When it comes to horror games in general, my mind tends to wander to Resident Evil. This is a series that’s truly had its ups and downs. Going way back to the classic iterations, there really wasn’t much like it at the time. Capcom wonderfully blended several gameplay elements together that would go on to produce terrifying and captivating experiences at every new release. The item management was spot on, puzzles were innovative, the jump-scares were as freakish as they come and the general atmosphere was near outstanding.
This formula, however, only got the series so far. Granted, the classic iterations of Resident Evil ran for quite some years and spanned a large number of titles, but evolving gameplay and newer hardware pushed Capcom into reinventing the concept. This lead to Resident Evil 4, one of the highest regarded games in the entire franchise. Resident Evil 4 traded fixed cameras and adopted a third-person view, which made the whole ordeal much more personal and involving. It helped, of course, that Capcom retained that survival horror feel.
Sadly, this is where shit went downhill. Resident Evil 4’s two immediate sequels, Resident Evil 5 and Resident Evil 6, did very little but annoy the fan-base. Both of these entries took a massive step away from horror and a huge leap towards action. They also implemented a ridiculously tedious co-op system that allowed for two players to run through the entire experience in unity. Sounds appealing on paper, right? Unfortunately it was the polar opposite in practice. What didn’t help, mind, was that this system was very poorly created.
The addition of a second player meant that when a player was playing solo, AI would fill the boots of the player’s companion. Not only was the AI as derpy as they come, but the gameplay didn’t do anywhere near enough to bolster the co-op experience. Much of the gameplay consisted of; pushing a button to open a door for the second player, holding a doorway open for the second player, and, occasionally, being separated for small lengths of time. By and large, it was one of the biggest criticisms across both Resident Evil 5 and 6.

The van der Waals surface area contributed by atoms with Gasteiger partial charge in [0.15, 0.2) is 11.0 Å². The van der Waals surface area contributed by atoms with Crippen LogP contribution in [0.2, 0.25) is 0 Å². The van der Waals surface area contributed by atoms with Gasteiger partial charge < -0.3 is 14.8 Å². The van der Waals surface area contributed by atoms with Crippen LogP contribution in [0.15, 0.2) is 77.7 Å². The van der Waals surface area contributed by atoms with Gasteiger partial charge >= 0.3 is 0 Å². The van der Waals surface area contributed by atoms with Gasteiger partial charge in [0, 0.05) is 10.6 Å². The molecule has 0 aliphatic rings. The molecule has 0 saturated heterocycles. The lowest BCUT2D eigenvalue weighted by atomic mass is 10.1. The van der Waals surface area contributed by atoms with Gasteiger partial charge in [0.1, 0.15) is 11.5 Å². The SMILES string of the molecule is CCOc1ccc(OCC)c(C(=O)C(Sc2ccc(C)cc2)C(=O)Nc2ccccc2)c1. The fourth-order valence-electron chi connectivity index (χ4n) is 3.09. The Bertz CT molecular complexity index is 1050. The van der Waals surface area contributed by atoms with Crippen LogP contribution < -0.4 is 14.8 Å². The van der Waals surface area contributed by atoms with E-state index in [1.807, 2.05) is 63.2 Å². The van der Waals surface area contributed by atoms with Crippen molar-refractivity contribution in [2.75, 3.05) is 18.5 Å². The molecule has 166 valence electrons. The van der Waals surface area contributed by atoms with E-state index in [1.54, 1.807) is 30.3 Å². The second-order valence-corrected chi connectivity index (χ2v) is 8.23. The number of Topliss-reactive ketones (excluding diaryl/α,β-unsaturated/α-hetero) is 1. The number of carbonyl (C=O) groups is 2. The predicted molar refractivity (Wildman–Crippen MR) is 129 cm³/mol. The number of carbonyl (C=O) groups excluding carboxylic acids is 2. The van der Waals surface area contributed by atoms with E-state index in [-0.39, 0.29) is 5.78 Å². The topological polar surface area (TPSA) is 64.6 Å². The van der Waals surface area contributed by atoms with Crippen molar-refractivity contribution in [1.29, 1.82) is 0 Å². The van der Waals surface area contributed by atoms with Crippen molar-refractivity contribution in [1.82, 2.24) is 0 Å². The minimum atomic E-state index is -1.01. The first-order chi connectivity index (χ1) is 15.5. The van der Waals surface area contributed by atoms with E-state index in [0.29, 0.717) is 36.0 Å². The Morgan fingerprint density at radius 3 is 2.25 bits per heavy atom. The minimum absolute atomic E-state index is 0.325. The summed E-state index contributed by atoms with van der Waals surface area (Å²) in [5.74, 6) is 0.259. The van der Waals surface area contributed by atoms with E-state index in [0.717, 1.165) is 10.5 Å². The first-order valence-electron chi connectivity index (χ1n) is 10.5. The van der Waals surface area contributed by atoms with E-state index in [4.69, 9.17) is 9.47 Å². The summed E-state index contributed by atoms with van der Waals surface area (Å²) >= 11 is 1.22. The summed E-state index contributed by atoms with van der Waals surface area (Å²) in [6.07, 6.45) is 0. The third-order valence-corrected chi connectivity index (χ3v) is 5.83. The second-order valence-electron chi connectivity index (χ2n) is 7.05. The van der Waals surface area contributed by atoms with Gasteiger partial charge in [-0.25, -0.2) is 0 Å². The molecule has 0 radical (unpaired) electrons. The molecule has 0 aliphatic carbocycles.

Then, something happened, Capcom once again returned to the drawing board to reinvent the series. This led to Resident Evil 7, a first person survival horror that easily stands as one of the best games of 2017. What’s more? No stupid tacked on co-op functionality, leaving the player to truly feel isolated and alone once more. But, should we write off a relationship between co-op and Resident Evil altogether? I’m not entirely sure. Let’s all cast our minds back to one of the most under-appreciated games in the series, Resident Evil Outbreak.
Resident Evil Outbreak and Resident Evil Outbreak File #2 were the first games in the series to offer co-op play and online support. Both games were based in the iconic Raccoon City and took place between the events of Resident Evil and Resident Evil 2/3. In the face of the Resident Evil 2 Remake, and all of the Resident Evil remasters that Capcom are releasing this gen, I cant help but think that a new Outbreak game, or indeed a remastered version of the first two games would go down very well with the crowd. I certainly would welcome these.
The gameplay allowed for up to four players to take to that classic Resident Evil formula, spread over several scenarios and tiers of difficulty. Each scenario came with lore, a checklist, and a 100% completion system. Sadly the games didn’t quite get the attention nor the support that they deserved, or certainly not the same level found in the Japanese versions. The difference between the multiplayer in Outbreak and (let’s say) Resident Evil 5 and Resident Evil 6, is that the former actually fed well into the gameplay systems within.
Whereas Resident Evil 5 and Resident Evil 6, the co-op functionality was far too bare. Also, it goes without saying that Outbreak was a much more distinct and unique experience. Take the Wild Things scenario, for example, in which all four players are taken through Raccoon City Zoo whilst being pursued by an array of undead animals, including that of a devastating zombie elephant. This is just one example out of several that goes to show that at one time, co-op worked extremely well in Resident Evil. I could go on and on, but I wont spoil it here.
Again, Capcom are no stranger to remasters or remakes, and given how accessible online gaming is now in comparison to what it was like back in the early 2000’s, Outbreak and Outbreak File #2 would have a better chance to shine today, then ever before. What about you? Did you ever play any of the Resident Evil Outbreak games? Would you welcome their return? If so, would you prefer straight up remasters or something brand new and from the ground up? If you have got anything to share, feel free to hit the comment section below.